All Saints is a congregation of people who extend a gracious welcome to the Lord’s Table. I’ve seen individual All Saints people literally insist that a guest come receive bread and wine. And this is in addition to the widely shared expectation that even the littlest get to come and eat.
The core value, as I’ve seen it expressed in how All Saints people act, seems to be: if you eat solid food, the body and blood of Jesus is for you.
Last month, I heard Bishop Burk speak on this topic. Sharing what is distinctly Lutheran about this, he hoped to start a conversation more than give “the right answer.”
This, plus All Saints’ practice, inspired me to rewrite the invitation to communion printed in the bulletin. Maybe you noticed it on Easter Sunday:
This meal is Jesus, for you. All Saints rejoices to give bread and wine to all who come. This includes people of all ages and abilities; any faith (or non-faith) background; people who believe, want to believe, or don’t know what to believe. If you have not been baptized, come and eat! Then talk to Pastor Clark: he’d love to wonder with you whether God is calling you to the living water. (Probably definitely.) But don’t say we didn’t warn you: eating unites you with the body of Christ and is your physical promise to change your life and love as Jesus loves, including your enemies.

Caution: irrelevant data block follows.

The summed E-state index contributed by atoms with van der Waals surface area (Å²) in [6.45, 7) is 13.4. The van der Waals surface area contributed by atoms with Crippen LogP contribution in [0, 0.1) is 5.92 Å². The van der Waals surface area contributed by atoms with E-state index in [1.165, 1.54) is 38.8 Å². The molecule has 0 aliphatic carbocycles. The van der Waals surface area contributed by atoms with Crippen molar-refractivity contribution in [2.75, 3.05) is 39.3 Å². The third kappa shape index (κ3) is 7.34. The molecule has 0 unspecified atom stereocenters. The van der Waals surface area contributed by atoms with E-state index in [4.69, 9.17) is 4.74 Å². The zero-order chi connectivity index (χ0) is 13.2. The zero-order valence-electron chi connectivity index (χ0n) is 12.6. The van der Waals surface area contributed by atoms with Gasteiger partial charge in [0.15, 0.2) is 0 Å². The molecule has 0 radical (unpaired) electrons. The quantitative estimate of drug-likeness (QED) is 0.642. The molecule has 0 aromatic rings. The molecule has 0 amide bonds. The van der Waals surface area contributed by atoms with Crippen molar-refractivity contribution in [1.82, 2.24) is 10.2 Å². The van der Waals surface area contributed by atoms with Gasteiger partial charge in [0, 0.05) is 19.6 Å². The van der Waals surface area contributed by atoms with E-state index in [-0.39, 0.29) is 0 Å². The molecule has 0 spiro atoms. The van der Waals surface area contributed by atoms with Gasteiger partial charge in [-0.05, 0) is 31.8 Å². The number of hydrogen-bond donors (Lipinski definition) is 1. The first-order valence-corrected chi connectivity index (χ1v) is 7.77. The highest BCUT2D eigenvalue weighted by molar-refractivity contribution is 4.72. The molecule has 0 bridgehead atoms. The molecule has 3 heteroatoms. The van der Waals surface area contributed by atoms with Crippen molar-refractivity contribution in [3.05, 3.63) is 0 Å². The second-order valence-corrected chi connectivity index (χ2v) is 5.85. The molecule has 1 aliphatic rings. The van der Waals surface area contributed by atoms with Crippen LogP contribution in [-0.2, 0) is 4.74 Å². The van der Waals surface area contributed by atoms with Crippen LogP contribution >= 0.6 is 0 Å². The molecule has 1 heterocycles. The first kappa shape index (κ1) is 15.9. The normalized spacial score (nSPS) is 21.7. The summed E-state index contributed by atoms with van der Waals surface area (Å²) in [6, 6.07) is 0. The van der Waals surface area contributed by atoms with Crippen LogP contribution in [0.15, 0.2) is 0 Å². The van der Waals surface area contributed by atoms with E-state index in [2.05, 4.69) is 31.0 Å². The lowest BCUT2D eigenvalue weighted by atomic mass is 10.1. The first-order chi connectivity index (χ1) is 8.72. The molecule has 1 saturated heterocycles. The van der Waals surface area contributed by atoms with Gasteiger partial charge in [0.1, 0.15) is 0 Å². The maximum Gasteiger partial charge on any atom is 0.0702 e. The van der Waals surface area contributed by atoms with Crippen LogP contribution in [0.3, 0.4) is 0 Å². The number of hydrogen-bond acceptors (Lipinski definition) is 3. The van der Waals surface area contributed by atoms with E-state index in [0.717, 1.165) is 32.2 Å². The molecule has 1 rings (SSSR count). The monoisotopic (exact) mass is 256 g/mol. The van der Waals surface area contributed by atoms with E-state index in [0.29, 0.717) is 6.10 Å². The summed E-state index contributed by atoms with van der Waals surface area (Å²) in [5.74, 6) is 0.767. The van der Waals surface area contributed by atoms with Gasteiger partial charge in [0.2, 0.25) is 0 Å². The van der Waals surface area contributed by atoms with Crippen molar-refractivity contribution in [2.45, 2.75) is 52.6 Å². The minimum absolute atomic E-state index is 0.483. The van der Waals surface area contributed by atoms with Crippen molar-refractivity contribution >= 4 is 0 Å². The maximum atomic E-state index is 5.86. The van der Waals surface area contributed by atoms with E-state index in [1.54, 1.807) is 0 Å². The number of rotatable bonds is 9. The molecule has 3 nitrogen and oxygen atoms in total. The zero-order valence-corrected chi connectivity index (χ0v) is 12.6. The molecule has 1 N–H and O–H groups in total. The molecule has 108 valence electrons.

I have three goals:
- To invite guests in worship to both communion and baptism, with grace, humor, and deeper insight.
- To offer All Saints people language to speak these invitations to others.
- To start a conversation at All Saints about how as a congregation we’re going to invite.
This whole congregation stewards the gifts of God: this is not up to me alone.
So I’d like to know: What do you do when there are guests in worship? How do you invite others to the Table? What would you add or change in invitation in the bulletin? Reply to this email or bend my ear in person. I’m curious.
Thanks be to God.
Pastor Clark Olson-Smith